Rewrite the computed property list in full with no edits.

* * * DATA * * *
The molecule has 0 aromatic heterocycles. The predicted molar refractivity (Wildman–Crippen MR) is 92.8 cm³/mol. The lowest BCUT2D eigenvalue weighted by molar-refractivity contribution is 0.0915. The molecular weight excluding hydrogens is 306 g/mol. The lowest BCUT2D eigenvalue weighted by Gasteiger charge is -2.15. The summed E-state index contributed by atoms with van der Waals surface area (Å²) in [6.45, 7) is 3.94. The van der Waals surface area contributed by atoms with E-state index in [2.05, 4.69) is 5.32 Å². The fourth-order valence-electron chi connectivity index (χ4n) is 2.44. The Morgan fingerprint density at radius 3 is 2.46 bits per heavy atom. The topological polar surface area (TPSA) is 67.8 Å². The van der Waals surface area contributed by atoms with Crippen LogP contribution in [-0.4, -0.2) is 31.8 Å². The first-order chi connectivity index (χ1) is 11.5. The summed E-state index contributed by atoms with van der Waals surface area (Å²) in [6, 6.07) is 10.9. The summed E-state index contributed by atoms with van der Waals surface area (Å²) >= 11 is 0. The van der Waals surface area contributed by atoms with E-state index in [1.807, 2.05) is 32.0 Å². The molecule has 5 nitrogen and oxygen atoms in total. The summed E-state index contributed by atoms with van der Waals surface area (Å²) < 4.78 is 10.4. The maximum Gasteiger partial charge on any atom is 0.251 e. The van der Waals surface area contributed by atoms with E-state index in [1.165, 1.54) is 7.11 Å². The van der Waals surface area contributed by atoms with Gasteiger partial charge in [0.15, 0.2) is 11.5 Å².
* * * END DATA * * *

The molecule has 0 aromatic heterocycles. The predicted molar refractivity (Wildman–Crippen MR) is 92.8 cm³/mol. The lowest BCUT2D eigenvalue weighted by molar-refractivity contribution is 0.0915. The molecular weight excluding hydrogens is 306 g/mol. The lowest BCUT2D eigenvalue weighted by Gasteiger charge is -2.15. The summed E-state index contributed by atoms with van der Waals surface area (Å²) in [6.45, 7) is 3.94. The van der Waals surface area contributed by atoms with E-state index in [2.05, 4.69) is 5.32 Å². The fourth-order valence-electron chi connectivity index (χ4n) is 2.44. The Morgan fingerprint density at radius 3 is 2.46 bits per heavy atom. The topological polar surface area (TPSA) is 67.8 Å². The van der Waals surface area contributed by atoms with Crippen LogP contribution in [-0.4, -0.2) is 31.8 Å². The first-order chi connectivity index (χ1) is 11.5. The summed E-state index contributed by atoms with van der Waals surface area (Å²) in [6, 6.07) is 10.9. The summed E-state index contributed by atoms with van der Waals surface area (Å²) >= 11 is 0. The van der Waals surface area contributed by atoms with E-state index in [1.807, 2.05) is 32.0 Å². The molecule has 5 nitrogen and oxygen atoms in total. The summed E-state index contributed by atoms with van der Waals surface area (Å²) < 4.78 is 10.4. The maximum Gasteiger partial charge on any atom is 0.251 e. The van der Waals surface area contributed by atoms with E-state index in [1.165, 1.54) is 7.11 Å². The van der Waals surface area contributed by atoms with Gasteiger partial charge in [0.15, 0.2) is 11.5 Å².